The numbers don't lie -- cloud computing boosts server sales

The interest in private clouds and the growth of cloud providers are increasing demand for hardware

We've been reporting on server growth around cloud computing for a while. And now, according to IDC, worldwide server market revenues increased 11 percent in the second quarter. Clearly, this is not an aberration, but a counterintuitive trend.

These figures are driven partially by the worldwide economic recovery, but also by corporate interest in cloud computing, especially private clouds. It appears that cloud computing's initial promise of fewer data centers and servers is having the opposite effect on hardware purchases.

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The reasons behind this are obvious. As made clear at VMWorld, many enterprises are looking into their options with private clouds, but instead of converting existing hardware to cloud approaches and technologies, they're making new purchases. Moreover, hardware vendors such as IBM and HP are offering "cloud bundles" or a prebuilt "cloud in a box," which are just server and software packages. These deals are especially tempting for enterprises that want to get their private clouds up and running quickly.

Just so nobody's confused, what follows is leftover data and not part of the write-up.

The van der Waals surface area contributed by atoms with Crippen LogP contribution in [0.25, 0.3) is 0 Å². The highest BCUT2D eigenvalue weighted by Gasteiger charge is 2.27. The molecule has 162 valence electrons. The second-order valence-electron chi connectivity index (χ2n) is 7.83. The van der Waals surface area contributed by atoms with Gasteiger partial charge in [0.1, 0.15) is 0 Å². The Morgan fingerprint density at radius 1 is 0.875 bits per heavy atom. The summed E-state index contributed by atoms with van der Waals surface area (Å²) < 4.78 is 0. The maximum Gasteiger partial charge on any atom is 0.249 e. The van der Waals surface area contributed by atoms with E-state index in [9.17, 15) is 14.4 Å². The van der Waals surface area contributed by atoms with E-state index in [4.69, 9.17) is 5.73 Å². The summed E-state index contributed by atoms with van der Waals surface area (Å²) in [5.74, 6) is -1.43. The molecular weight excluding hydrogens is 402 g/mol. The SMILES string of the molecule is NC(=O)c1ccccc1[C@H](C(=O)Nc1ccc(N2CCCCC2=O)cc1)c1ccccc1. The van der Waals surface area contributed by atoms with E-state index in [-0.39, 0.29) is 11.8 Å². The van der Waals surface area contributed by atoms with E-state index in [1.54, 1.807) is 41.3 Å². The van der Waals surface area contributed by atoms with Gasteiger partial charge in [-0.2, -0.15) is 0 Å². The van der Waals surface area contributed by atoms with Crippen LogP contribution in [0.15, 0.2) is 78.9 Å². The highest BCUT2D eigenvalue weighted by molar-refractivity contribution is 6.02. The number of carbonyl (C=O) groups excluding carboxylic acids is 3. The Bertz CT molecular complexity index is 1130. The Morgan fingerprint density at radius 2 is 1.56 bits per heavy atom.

Cloud computing providers are also driving hardware growth. As their businesses expand, these providers are building out their infrastructure, and they need new servers to do so.

Ironically, cloud computing promised to reduce the number of servers we managed, through better sharing of existing hardware and by placing much of our compute and storage processing on public clouds. But then came the interest in private clouds, which seems to be running in parallel with the movement to public clouds, as well as the available budgets to buy new hardware. Until now, enterprises and government agencies were resisting the call to allocate money for new servers.

As a consequence, we're seeing decreased ROI from cloud computing. The cloud is supposed to help us become more effective and efficient with our hardware and software assets, but we're heading for strange times with the new emphasis on private clouds and, in effect, our individual data centers. Where we should be zigging, we're actually zagging.

This article, "The numbers don't lie -- cloud computing boosts server sales," originally appeared at Read more of David Linthicum's Cloud Computing blog and follow the latest developments in cloud computing at

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